Optimization by sample processing automation – Automatic FIB milling and ROI validation

A third optimization point in the workflow is the milling of the lamellae. This process is usually performed by manually selecting a ROI and then designing and milling the lamella. Here, specialized software can assist in automating the milling process. After an overview of a grid is captured in fluorescence mode, ROIs are selected and detailed Z-stacks of the regions are captured in FML mode. In this detailed fluorescence map, the exact location of the point of interest is selected and the lamellae are automatically milled and FLM images are taken afterwards to check whether the lamellae still contain the region of interest. This process can be performed in batch with many grids to have the system perform the milling of the lamellae unassisted overnight, freeing up time on the system.

Together, our solutions reduce the exceedingly challenging cryo-ET sample preparation workflow to a few simple tasks, paving the way to making cryo-ET a routine technique.

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chapter 6

What is the future of cryo-ET?

Technological Advances will make cryo-ET a routine technique

Obtaining a tilt series in a TEM currently takes 20-60 minutes which slows down the cryo-ET workflow considerably. Fortunately, next-generation direct detectors, hardware for faster data transfer as well as methods for rapid tilt series are currently being developed [11]. Combined, a tilt series could be obtained in only a fraction of the time it currently takes, speeding up the workflow considerably. This development also increases the need for easy and automatic sample preparation methods to optimally make use of the cryo-TEM. Automatic sample preparation combined with high-speed TEM acquisition will result in the possibility to resolve large amounts of biological structures.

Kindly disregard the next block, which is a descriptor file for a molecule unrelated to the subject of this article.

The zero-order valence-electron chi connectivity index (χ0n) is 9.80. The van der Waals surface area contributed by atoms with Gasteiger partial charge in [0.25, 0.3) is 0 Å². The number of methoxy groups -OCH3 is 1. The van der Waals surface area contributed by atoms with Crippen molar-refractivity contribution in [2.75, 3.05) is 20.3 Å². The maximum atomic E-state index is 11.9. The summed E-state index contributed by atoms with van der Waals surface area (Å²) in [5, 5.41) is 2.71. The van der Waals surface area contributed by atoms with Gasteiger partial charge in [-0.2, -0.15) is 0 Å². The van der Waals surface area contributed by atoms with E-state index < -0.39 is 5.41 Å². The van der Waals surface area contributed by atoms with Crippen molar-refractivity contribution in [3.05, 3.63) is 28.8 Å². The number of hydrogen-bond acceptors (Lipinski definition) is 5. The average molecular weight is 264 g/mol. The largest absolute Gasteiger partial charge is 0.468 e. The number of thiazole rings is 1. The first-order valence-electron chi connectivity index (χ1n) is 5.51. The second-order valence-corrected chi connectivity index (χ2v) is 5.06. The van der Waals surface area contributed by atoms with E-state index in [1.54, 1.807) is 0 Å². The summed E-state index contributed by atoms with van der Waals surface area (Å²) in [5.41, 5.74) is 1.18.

As more and more structures become available data processing could be optimized by automatic mapping. A tomogram that contains several biological structures could be automatically screened against a database. Known structures would be fitted to the structures visible in the tomogram, showing which known structures are present. Routinely obtaining biological structures could also result in the rise of quantitative structural biology: doing statistical analysis to gain a deeper understanding of structure-to-structure variations.

Cryo-ET will reveal structural information of many cellular processes and pathways

A major step forward has been made possible by cryo-ET by moving from obtaining structural data in purified samples to getting the same high resolution data in their biological context, or in situ. At the moment, many studies are focusing on large protein complexes that “stand out of the crowd” due to their known size or location, making them relatively easier to identify and image. As the cryo-ET technology develops further, it will become easier to identify increasingly rare cellular structures and events. Obtaining high resolution structural data of rare cellular events will have a great impact on fields such as drug development and cellular immunology, but will also likely reshape our knowledge on many of the textbook signalling pathways and trafficking routes of the cell.